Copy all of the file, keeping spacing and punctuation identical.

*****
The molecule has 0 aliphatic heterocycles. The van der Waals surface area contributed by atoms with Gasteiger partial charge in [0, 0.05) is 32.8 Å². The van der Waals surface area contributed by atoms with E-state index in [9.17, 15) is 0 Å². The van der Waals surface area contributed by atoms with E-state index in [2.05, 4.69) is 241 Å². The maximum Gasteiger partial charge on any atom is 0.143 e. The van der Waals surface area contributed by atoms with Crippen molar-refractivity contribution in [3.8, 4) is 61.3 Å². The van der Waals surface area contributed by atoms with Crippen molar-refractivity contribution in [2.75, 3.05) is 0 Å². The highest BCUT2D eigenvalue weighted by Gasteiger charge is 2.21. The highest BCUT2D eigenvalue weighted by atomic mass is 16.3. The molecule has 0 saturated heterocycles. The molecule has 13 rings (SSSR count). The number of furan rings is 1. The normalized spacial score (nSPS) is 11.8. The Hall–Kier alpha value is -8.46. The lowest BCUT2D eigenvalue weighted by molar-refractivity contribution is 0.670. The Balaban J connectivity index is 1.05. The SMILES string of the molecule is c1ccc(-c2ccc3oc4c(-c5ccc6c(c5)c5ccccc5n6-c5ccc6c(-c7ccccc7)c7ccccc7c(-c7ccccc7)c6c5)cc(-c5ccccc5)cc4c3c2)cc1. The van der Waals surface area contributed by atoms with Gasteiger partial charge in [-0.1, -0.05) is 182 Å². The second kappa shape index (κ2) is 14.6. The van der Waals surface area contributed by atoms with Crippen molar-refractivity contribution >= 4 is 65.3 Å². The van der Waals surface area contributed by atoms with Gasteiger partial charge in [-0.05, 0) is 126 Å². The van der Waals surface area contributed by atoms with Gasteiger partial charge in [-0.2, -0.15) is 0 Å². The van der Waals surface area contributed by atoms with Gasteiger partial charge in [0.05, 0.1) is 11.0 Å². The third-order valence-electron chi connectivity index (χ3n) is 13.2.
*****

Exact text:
The molecule has 0 aliphatic heterocycles. The van der Waals surface area contributed by atoms with Gasteiger partial charge in [0, 0.05) is 32.8 Å². The van der Waals surface area contributed by atoms with E-state index in [9.17, 15) is 0 Å². The van der Waals surface area contributed by atoms with E-state index in [2.05, 4.69) is 241 Å². The maximum Gasteiger partial charge on any atom is 0.143 e. The van der Waals surface area contributed by atoms with Crippen molar-refractivity contribution in [3.8, 4) is 61.3 Å². The van der Waals surface area contributed by atoms with Crippen molar-refractivity contribution in [2.75, 3.05) is 0 Å². The highest BCUT2D eigenvalue weighted by Gasteiger charge is 2.21. The highest BCUT2D eigenvalue weighted by atomic mass is 16.3. The molecule has 0 saturated heterocycles. The molecule has 13 rings (SSSR count). The number of furan rings is 1. The normalized spacial score (nSPS) is 11.8. The Hall–Kier alpha value is -8.46. The lowest BCUT2D eigenvalue weighted by molar-refractivity contribution is 0.670. The Balaban J connectivity index is 1.05. The SMILES string of the molecule is c1ccc(-c2ccc3oc4c(-c5ccc6c(c5)c5ccccc5n6-c5ccc6c(-c7ccccc7)c7ccccc7c(-c7ccccc7)c6c5)cc(-c5ccccc5)cc4c3c2)cc1. The van der Waals surface area contributed by atoms with Gasteiger partial charge in [-0.1, -0.05) is 182 Å². The second kappa shape index (κ2) is 14.6. The van der Waals surface area contributed by atoms with Crippen molar-refractivity contribution >= 4 is 65.3 Å². The van der Waals surface area contributed by atoms with Gasteiger partial charge in [-0.05, 0) is 126 Å². The van der Waals surface area contributed by atoms with Gasteiger partial charge in [-0.2, -0.15) is 0 Å². The van der Waals surface area contributed by atoms with Gasteiger partial charge in [0.05, 0.1) is 11.0 Å². The third-order valence-electron chi connectivity index (χ3n) is 13.2.